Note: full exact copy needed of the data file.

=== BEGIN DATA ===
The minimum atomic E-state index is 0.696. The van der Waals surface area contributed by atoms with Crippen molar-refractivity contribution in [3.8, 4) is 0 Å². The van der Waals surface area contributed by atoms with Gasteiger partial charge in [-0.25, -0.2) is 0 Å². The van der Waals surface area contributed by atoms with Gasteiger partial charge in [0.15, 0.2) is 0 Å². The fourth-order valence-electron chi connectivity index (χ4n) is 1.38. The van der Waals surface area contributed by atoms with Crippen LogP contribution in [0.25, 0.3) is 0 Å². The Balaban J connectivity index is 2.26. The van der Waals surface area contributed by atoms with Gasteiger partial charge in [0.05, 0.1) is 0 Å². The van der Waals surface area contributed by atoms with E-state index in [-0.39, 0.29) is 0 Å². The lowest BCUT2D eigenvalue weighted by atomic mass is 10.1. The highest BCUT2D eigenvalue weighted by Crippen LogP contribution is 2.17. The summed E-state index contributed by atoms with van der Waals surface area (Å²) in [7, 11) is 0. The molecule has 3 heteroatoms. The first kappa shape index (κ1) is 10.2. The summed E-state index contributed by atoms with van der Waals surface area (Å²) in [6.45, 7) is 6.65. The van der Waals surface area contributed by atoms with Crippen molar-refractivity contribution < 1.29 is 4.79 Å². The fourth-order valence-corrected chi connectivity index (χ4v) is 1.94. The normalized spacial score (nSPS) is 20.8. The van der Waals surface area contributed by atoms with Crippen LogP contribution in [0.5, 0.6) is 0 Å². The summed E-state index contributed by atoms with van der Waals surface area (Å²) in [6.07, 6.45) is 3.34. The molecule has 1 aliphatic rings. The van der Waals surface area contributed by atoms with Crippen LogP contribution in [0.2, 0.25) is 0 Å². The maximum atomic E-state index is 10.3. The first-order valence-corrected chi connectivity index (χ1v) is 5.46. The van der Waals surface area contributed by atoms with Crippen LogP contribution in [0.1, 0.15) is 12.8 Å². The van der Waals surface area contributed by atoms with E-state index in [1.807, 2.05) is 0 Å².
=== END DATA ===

The minimum atomic E-state index is 0.696. The van der Waals surface area contributed by atoms with Crippen molar-refractivity contribution in [3.8, 4) is 0 Å². The van der Waals surface area contributed by atoms with Gasteiger partial charge in [-0.25, -0.2) is 0 Å². The van der Waals surface area contributed by atoms with Gasteiger partial charge in [0.15, 0.2) is 0 Å². The fourth-order valence-electron chi connectivity index (χ4n) is 1.38. The van der Waals surface area contributed by atoms with Crippen LogP contribution in [0.25, 0.3) is 0 Å². The Balaban J connectivity index is 2.26. The van der Waals surface area contributed by atoms with Gasteiger partial charge in [0.05, 0.1) is 0 Å². The van der Waals surface area contributed by atoms with E-state index in [-0.39, 0.29) is 0 Å². The lowest BCUT2D eigenvalue weighted by atomic mass is 10.1. The highest BCUT2D eigenvalue weighted by Crippen LogP contribution is 2.17. The summed E-state index contributed by atoms with van der Waals surface area (Å²) in [7, 11) is 0. The molecule has 3 heteroatoms. The first kappa shape index (κ1) is 10.2. The summed E-state index contributed by atoms with van der Waals surface area (Å²) in [6.45, 7) is 6.65. The van der Waals surface area contributed by atoms with Crippen molar-refractivity contribution < 1.29 is 4.79 Å². The fourth-order valence-corrected chi connectivity index (χ4v) is 1.94. The normalized spacial score (nSPS) is 20.8. The van der Waals surface area contributed by atoms with Crippen LogP contribution in [0.5, 0.6) is 0 Å². The summed E-state index contributed by atoms with van der Waals surface area (Å²) in [6.07, 6.45) is 3.34. The molecule has 1 aliphatic rings. The van der Waals surface area contributed by atoms with Crippen LogP contribution in [0.2, 0.25) is 0 Å². The maximum atomic E-state index is 10.3. The first-order valence-corrected chi connectivity index (χ1v) is 5.46. The van der Waals surface area contributed by atoms with Crippen LogP contribution in [0.1, 0.15) is 12.8 Å². The van der Waals surface area contributed by atoms with E-state index in [1.807, 2.05) is 0 Å².